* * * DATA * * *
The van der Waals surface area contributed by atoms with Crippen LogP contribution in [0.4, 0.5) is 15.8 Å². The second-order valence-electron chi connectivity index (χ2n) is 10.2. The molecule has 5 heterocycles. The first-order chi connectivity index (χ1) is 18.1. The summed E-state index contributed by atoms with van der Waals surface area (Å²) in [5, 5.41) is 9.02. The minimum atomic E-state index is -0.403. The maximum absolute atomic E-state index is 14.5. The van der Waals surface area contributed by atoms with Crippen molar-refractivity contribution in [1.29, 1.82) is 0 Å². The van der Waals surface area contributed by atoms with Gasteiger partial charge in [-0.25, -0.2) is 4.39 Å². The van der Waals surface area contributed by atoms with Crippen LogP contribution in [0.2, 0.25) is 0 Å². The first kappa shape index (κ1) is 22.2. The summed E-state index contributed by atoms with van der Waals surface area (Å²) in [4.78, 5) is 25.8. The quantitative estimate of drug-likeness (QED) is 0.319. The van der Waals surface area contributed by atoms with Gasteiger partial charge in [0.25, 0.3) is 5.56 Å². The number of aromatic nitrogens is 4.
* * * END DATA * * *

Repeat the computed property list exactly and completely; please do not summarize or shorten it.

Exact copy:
The van der Waals surface area contributed by atoms with Crippen LogP contribution in [0.4, 0.5) is 15.8 Å². The second-order valence-electron chi connectivity index (χ2n) is 10.2. The molecule has 5 heterocycles. The first-order chi connectivity index (χ1) is 18.1. The summed E-state index contributed by atoms with van der Waals surface area (Å²) in [5, 5.41) is 9.02. The minimum atomic E-state index is -0.403. The maximum absolute atomic E-state index is 14.5. The van der Waals surface area contributed by atoms with Crippen molar-refractivity contribution in [1.29, 1.82) is 0 Å². The van der Waals surface area contributed by atoms with Gasteiger partial charge in [-0.25, -0.2) is 4.39 Å². The van der Waals surface area contributed by atoms with Crippen LogP contribution in [0.2, 0.25) is 0 Å². The first kappa shape index (κ1) is 22.2. The summed E-state index contributed by atoms with van der Waals surface area (Å²) in [4.78, 5) is 25.8. The quantitative estimate of drug-likeness (QED) is 0.319. The van der Waals surface area contributed by atoms with Gasteiger partial charge in [0.25, 0.3) is 5.56 Å². The number of aromatic nitrogens is 4.